No mad butchers: 'Let 'em eat steak'
Word right before Christmas that a cow in Washington state had been infected with mad cow disease didn't stop Central Virginians from tucking into their holiday roasts.
Local butchers and steakhouses report that the demand for beef remains on a holiday high.
And beef purveyors foresee one outcome from the bovine spongiform encephalopathy scare: dropping beef prices, thanks in part to the ban on U.S. beef in Japan and at least 10 other countries.
Mad cow is a fatal disease that basically eats your brain and has no cure. Worldwide, 153 cases have been reported, and most– including the lone case in the United States– are linked to the mad cow epidemic in England in the 1980s.
The U.S. government maintains American beef is safe to eat. Still, those in the county food chain can't help but wonder how fears about the disease will affect local producers and consumers.
"Public perception is the real key here," says Albemarle cattleman Ed Scharer. "It isn't the danger of getting mad cow."
Before the infected Holstein was discovered, "beef prices were historically high," says Scharer, who sits on the boards of the Virginia and the Albemarle County Farm Bureaus.
"A drop in price," he notes, "will be borne by the farmer." He says Albemarle has approximately 600 beef producers, with an average herd size of 30 to 40.
"Once it happened in Canada with no body of water in between us I felt it a matter of time before it would show up here," he says.
Scharer thinks the Washington state case will probably be the only one. "That would show the system is working," he says.
The butchers at Foods of All Nations saw no slowdown in beef sales over the holidays. In fact, in the three days before Christmas, the meat department did $40,000 in sales, with a hefty percentage of that in beef tenderloins and rib roasts, according to meat department manager Robert Collins.
"We have to cater to our clientele," says Collins. "We try to buy the best." That means buying grass-fed beef.
Any worries that mad cow is going to affect beef sales, which traditionally slow in January? "I ate a steak this morning," says Collins. "We just sold a bunch of beef this morning. We're still doing great business here at Foods of All Nations."
Collins does believe that the disease is going to affect other grocery stores. "Steaks are on sale for $2.99 a pound at Reid's and Food Lion," he notes. "We can't even buy it at that price."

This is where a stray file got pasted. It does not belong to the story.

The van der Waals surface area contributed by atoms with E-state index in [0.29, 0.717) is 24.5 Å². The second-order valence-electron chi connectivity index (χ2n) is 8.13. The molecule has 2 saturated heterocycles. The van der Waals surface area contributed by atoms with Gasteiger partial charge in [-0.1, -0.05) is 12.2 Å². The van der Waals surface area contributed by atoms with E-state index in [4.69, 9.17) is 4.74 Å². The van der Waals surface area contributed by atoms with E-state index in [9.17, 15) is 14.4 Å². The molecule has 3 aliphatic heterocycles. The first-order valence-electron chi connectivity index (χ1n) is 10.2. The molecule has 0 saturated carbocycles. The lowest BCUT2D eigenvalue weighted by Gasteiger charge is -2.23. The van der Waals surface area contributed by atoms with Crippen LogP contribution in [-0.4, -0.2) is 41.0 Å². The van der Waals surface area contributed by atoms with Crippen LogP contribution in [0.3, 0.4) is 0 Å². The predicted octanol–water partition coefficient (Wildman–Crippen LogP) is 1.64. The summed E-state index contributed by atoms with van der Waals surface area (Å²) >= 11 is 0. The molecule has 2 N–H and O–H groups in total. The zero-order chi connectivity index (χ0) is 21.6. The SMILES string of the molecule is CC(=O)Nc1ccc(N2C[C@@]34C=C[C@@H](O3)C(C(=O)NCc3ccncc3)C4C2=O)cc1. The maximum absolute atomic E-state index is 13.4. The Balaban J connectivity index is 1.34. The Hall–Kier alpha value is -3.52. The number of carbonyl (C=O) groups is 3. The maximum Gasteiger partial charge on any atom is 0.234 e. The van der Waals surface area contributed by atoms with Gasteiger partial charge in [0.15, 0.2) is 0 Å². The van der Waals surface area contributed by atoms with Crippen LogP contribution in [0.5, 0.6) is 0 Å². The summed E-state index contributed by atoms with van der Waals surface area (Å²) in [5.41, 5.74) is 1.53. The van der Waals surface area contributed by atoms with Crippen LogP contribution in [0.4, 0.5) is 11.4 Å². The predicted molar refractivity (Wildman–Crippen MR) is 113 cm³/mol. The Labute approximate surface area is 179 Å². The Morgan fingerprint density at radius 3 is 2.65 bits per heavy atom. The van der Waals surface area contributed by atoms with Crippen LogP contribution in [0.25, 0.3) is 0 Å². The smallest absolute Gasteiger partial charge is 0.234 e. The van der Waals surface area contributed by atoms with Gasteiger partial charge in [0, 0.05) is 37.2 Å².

"I'm sure it's going to affect us," says a butcher at Anderson Carriage House, who declined to give his name. Anderson's beef comes from Kansas. "Our normal clientele knows our beef is grain-fed and natural," he says.
He thinks grocery chains are more likely to be affected than small businesses like Anderson's. "I'm not backing off beef purchases," he says. However, "I'm looking at everybody feeling the effect in the next week or two."
Any changes in his beef consumption? "I had some for lunch," he replies.
"We haven't seen any change," says Harris Teeter spokeswoman Jennifer Panetta. "The meat guys are saying they're not seeing any effect."
And while some customers reported great deals on steaks at H-T last week, Panetta declines to discuss pricing. "If [beef] was on sale, it was already planned," she says.
On the steakhouse end, the Downtown Grille saw no slowdown in customers wanting to welcome the new year over their favorite cut of beef.
"We've been booked the past two days," general manager Robert Sawrey told The Hook on New Year's Eve.
The Grille's corn-fed steaks come from the Ruprecht Company in Chicago, one of the nation's oldest wholesalers, and which supplies chains like Ruth's Chris.
While Sawrey is confident of his beef, he understands how fears can affect everyone in the food chain, from restaurants and grocery stores to farmers and feed stores.
For at least one local retailer, mad cow has been good for business. "It's just helping us increase our beef sales, and bison has picked up," says Georgetown Farm Market sales manager Corin Major.
She attributes the boost to the all-organic nature of Georgetown Farms' bison and Piedmontese silver beef.
Although there's a national ban on using cattle brains and spinal tissue as feed– considered the primary culprits in spreading mad cow disease– the industry has rejected the notion of a ban on all beef byproducts.
"We do not feed our animals byproducts," says Major. Byproducts are cow leftovers such as bones, cartilage, and tendons.
"And we slaughter at 18 months," adds Major. "Mad cow takes three to five years before it shows up."
Locally, mad cow is seen as a west coast problem. So did an ad touting "U.S.D.A. western steer" sirloin steaks at Great Valu in Crozet last week deter beef eaters?
"Naw," says meat manager V.L. James. "We're still selling plenty of 'em."
These Albemarle cows don't look mad
PHOTO BY JEN FARIELLO